Mike Piper discusses investing for those in the Starting Out Life stage.
Hosted by the South Florida Bogleheads chapter. Recorded on April 6, 2021.
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Bogleheads® Chapter Series - Getting Started with Investing
Mike Piper: Going to be starting at the beginning so nobody gets left behind basically. And one quick note on the material and how you're welcome to use it. I'll be posting the slides, point and pdf format, and you're welcome to email them to anybody, share them on the forum, use individual slides for any purpose you want. Basically use the material in any way that you want to.
So there's three primary things that I want to talk about tonight. The first one is what I call the building blocks, which are basically the primary asset classes. So the primary types of things you would be investing in, and then the primary types of accounts in which you would be likely to own those investments. Next we're going to move on to constructing a portfolio, which is basically the actual nuts and bolts decisions that you have to make in terms of what you're going to include in your portfolio. And then I just want to spend some time on what I call “staying out of trouble”, which is basically avoiding the common mistakes that I see investors make, both beginner investors and more experienced investors.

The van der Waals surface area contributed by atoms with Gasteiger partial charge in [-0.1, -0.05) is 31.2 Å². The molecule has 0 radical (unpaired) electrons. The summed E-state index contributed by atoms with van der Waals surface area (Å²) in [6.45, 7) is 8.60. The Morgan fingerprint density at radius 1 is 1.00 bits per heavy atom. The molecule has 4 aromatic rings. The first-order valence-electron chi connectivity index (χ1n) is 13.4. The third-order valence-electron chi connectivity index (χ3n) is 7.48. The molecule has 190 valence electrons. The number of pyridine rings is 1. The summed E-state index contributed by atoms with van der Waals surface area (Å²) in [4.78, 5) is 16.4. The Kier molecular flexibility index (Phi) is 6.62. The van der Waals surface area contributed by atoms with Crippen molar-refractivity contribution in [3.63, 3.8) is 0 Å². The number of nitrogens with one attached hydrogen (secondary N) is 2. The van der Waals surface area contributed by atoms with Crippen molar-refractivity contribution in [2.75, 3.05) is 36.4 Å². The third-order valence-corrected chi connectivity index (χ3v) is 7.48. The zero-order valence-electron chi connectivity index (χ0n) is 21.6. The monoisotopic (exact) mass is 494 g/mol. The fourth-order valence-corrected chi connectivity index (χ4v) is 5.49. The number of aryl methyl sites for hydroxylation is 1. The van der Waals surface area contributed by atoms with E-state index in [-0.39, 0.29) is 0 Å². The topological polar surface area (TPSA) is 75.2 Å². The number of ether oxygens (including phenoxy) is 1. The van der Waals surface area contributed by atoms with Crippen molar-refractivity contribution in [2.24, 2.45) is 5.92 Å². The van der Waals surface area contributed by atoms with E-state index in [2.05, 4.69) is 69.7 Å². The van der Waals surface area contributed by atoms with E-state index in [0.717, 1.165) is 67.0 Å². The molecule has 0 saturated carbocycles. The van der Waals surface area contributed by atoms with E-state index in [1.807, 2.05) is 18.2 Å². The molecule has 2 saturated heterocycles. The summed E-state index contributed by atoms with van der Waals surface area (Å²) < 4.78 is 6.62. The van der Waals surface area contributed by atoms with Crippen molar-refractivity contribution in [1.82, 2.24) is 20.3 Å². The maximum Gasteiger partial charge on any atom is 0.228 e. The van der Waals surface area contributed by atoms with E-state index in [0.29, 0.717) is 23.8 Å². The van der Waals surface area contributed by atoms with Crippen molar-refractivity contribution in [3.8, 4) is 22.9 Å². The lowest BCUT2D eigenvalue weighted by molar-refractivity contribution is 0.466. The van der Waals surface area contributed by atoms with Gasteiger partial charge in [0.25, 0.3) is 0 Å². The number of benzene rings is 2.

So starting at the beginning. The building blocks, there's two primary asset classes. The first one is stocks-- and I know a lot of you guys know this, of course, but again we're starting with the basics, we're going to go through it pretty quickly-- so with a stock, it's just a share of ownership in a business. And the way you make money when you own a business is that hopefully the business earns a profit, and when the business does that, in many cases they will distribute that profit to the shareholders. That's called a dividend payment, and so you're just getting money from your shares basically. And the other way you can make money as a stockholder is that often when a business earns a profit instead of distributing it to the shareholders what they will do is reinvest the money into the business itself with the goal of growing the business so that it becomes even more profitable in the future. And when they do that, as long as everything goes well, the business becomes more valuable and because you own a share of the business your stock price will go up as well. So those are the two ways to make money as a stock investor. Through dividend payments and price appreciation. Just a quick note on terminology. Stocks are often referred to as equities. It's just another word for the exact same thing.